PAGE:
Editorial: A sensible cap on costly prescription drugs

Pharmacy line
People line up to get prescriptions filled at the pharmacy in the Sacramento Veterans Affairs Medical Center in Rancho Cordova April 2.
(Rich Pedroncelli / Associated Press)

To help prevent Americans from being bankrupted by medical bills, the 2010 federal healthcare law placed an annual cap on deductibles, co-pays and other out-of-pocket costs imposed by health insurers. That’s turned out to be a mixed blessing for Americans who suffer from certain chronic diseases, including multiple sclerosis and HIV/AIDS. The specialty medicines they rely on are so costly that they can run up thousands of dollars in prescription drug bills early in the year, hitting the annual cap in short order. And as a study by the Kaiser Family Foundation showed, the typical household doesn’t have nearly enough money on hand to cover a full year’s out-of-pocket costs all at once.

To help them spread out their bills in a more manageable way, the state’s insurance exchange, Covered California, may require insurers to cap the monthly cost of each expensive specialty prescription at $500. That’s a step in the right direction, but it doesn’t go far enough to make sure those ailing Californians can afford the medicines they need. Lowering the cap to $200 would provide significantly more help, and given the limited number of people who need the help, the cost to other policyholders is expected to be minimal, according to a report by an independent actuary.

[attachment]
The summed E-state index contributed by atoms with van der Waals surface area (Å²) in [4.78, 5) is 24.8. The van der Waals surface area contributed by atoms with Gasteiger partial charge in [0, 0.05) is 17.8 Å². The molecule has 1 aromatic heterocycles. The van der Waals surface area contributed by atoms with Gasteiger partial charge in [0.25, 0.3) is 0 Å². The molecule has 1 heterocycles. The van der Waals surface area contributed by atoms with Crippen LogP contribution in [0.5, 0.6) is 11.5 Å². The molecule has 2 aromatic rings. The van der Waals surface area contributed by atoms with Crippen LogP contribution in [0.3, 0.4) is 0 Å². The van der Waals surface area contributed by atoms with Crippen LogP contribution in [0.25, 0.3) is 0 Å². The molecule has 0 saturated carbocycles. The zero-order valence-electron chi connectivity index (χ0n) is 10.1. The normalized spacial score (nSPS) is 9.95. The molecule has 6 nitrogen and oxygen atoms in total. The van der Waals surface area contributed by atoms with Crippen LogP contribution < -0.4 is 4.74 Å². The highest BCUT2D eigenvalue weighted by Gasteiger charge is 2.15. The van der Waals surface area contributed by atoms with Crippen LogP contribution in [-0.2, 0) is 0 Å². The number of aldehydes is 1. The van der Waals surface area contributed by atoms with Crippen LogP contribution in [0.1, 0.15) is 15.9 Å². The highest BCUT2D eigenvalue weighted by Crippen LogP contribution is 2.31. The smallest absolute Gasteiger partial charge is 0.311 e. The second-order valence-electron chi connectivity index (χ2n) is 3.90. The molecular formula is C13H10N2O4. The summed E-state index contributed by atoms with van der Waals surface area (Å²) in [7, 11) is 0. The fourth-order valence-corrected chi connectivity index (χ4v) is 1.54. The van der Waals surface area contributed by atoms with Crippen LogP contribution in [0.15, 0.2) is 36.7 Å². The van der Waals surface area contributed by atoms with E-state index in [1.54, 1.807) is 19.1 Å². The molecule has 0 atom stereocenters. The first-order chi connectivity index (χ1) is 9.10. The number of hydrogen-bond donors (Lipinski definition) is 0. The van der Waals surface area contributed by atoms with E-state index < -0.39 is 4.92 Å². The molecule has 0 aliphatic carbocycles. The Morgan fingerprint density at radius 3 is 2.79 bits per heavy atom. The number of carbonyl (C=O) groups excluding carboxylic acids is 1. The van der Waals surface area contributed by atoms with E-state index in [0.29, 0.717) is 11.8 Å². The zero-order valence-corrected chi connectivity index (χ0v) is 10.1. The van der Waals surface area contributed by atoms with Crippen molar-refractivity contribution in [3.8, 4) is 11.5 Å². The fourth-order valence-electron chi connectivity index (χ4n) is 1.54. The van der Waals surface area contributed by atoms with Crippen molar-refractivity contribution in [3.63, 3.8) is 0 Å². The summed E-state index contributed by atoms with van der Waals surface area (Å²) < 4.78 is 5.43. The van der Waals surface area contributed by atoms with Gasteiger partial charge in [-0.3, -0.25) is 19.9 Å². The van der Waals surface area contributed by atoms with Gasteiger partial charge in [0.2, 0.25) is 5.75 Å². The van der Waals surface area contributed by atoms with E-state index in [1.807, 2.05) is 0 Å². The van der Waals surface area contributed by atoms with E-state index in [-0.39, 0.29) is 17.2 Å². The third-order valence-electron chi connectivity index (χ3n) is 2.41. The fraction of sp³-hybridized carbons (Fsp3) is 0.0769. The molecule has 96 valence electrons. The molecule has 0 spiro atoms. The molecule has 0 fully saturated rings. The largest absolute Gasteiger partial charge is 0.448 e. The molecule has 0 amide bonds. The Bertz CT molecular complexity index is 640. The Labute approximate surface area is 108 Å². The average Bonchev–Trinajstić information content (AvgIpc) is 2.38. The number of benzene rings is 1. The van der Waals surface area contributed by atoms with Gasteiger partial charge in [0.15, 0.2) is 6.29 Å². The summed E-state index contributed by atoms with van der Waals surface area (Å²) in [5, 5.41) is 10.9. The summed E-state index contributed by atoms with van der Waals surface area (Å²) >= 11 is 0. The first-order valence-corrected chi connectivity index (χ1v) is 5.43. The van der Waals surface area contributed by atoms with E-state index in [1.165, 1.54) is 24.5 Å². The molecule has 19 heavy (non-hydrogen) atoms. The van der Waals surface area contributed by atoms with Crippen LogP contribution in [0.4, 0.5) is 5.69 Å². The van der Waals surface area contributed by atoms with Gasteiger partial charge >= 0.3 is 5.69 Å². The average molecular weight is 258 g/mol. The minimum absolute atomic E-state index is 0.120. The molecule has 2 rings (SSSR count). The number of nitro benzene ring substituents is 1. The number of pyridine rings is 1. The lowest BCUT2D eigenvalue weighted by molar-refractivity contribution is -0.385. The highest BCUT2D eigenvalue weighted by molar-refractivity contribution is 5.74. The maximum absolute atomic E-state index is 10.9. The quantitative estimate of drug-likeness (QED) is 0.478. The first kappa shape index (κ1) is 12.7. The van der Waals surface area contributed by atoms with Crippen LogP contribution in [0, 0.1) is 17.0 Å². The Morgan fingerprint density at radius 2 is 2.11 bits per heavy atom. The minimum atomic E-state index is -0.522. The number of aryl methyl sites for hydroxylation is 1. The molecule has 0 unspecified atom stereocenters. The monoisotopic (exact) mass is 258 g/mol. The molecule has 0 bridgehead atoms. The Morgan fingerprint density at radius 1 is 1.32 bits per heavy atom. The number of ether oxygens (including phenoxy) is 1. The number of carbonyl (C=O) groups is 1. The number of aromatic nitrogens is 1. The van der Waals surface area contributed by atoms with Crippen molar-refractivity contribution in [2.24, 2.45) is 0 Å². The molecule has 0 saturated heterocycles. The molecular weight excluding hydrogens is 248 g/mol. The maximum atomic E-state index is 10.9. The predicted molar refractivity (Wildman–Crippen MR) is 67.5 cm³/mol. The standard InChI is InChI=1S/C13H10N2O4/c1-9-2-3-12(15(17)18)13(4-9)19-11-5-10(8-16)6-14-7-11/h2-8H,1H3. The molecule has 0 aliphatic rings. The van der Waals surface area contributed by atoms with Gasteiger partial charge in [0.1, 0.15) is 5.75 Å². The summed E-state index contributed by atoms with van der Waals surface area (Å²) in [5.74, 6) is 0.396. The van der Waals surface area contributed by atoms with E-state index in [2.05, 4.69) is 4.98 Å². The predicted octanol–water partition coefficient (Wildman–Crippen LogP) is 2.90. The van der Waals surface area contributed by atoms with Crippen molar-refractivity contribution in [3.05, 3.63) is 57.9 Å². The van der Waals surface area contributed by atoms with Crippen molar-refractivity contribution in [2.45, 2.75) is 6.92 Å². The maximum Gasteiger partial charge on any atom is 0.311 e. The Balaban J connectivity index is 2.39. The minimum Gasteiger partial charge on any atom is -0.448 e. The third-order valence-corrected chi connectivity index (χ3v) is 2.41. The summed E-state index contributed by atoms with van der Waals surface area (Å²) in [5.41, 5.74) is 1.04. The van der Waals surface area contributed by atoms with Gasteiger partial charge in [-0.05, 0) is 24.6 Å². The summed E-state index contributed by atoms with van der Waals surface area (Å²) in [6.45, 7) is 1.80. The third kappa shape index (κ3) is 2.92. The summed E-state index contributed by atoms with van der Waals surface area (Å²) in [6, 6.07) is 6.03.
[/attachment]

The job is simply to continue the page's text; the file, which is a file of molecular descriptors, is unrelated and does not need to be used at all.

One of the core principles of the 2010 law is that insurance companies may not discriminate against people who need care. Because insurers pass along more of the cost of expensive drugs than routine forms of care, however, patients who need those drugs face a burden that others don’t: They can quickly hit annual out-of-pocket limits ($6,250 for a single person; $12,500 for a family) that most policyholders never approach.

With a new generation of extravagantly priced specialty medicines in the pipeline, this problem could soon broaden from those with chronic diseases to people with acute maladies. That’s why the state needs some kind of mechanism to spread high drug costs over the course of a year. Imposing a monthly limit on the cost of each prescription would be a good approach for those who require long courses of costly drug treatment. But many of them have to take multiple high-cost drugs each month, so a $500 cap offers only limited relief.


State Insurance Commissioner Dave Jones and six consumer advocacy groups have asked Covered California to set a $200 cap per drug, saying researchers have found that a significant number of people stop taking their medicines regularly when costs rise above that. That’s reason enough to give the lower cap a trial run.

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